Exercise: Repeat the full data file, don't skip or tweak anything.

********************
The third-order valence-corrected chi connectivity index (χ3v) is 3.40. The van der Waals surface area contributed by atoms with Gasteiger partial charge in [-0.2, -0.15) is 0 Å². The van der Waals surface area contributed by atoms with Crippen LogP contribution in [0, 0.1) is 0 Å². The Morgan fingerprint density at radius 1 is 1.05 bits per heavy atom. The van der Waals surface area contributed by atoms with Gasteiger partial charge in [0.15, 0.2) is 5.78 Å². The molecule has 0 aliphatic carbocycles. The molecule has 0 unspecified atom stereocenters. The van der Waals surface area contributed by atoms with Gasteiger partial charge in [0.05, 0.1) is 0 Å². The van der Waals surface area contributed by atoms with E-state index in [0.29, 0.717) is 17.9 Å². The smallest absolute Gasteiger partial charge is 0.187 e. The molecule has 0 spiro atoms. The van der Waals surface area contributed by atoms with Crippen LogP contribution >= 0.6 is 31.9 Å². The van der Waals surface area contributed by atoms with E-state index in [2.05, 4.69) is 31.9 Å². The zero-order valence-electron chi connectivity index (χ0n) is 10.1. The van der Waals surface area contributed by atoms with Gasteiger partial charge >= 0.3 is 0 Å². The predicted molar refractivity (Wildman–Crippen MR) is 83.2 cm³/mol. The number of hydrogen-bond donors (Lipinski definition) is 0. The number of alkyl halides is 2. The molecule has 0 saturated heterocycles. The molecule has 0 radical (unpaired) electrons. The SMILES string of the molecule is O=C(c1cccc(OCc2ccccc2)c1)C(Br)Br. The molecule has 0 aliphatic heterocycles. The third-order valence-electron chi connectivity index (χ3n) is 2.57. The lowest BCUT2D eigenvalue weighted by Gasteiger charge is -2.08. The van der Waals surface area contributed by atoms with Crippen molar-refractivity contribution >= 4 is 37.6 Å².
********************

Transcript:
The third-order valence-corrected chi connectivity index (χ3v) is 3.40. The van der Waals surface area contributed by atoms with Gasteiger partial charge in [-0.2, -0.15) is 0 Å². The van der Waals surface area contributed by atoms with Crippen LogP contribution in [0, 0.1) is 0 Å². The Morgan fingerprint density at radius 1 is 1.05 bits per heavy atom. The van der Waals surface area contributed by atoms with Gasteiger partial charge in [0.15, 0.2) is 5.78 Å². The molecule has 0 aliphatic carbocycles. The molecule has 0 unspecified atom stereocenters. The van der Waals surface area contributed by atoms with Gasteiger partial charge in [0.05, 0.1) is 0 Å². The van der Waals surface area contributed by atoms with E-state index in [0.29, 0.717) is 17.9 Å². The smallest absolute Gasteiger partial charge is 0.187 e. The molecule has 0 spiro atoms. The van der Waals surface area contributed by atoms with Crippen LogP contribution >= 0.6 is 31.9 Å². The van der Waals surface area contributed by atoms with E-state index in [2.05, 4.69) is 31.9 Å². The zero-order valence-electron chi connectivity index (χ0n) is 10.1. The van der Waals surface area contributed by atoms with Gasteiger partial charge >= 0.3 is 0 Å². The predicted molar refractivity (Wildman–Crippen MR) is 83.2 cm³/mol. The number of hydrogen-bond donors (Lipinski definition) is 0. The number of alkyl halides is 2. The molecule has 0 saturated heterocycles. The molecule has 0 radical (unpaired) electrons. The SMILES string of the molecule is O=C(c1cccc(OCc2ccccc2)c1)C(Br)Br. The molecule has 0 aliphatic heterocycles. The third-order valence-electron chi connectivity index (χ3n) is 2.57. The lowest BCUT2D eigenvalue weighted by Gasteiger charge is -2.08. The van der Waals surface area contributed by atoms with Crippen molar-refractivity contribution >= 4 is 37.6 Å².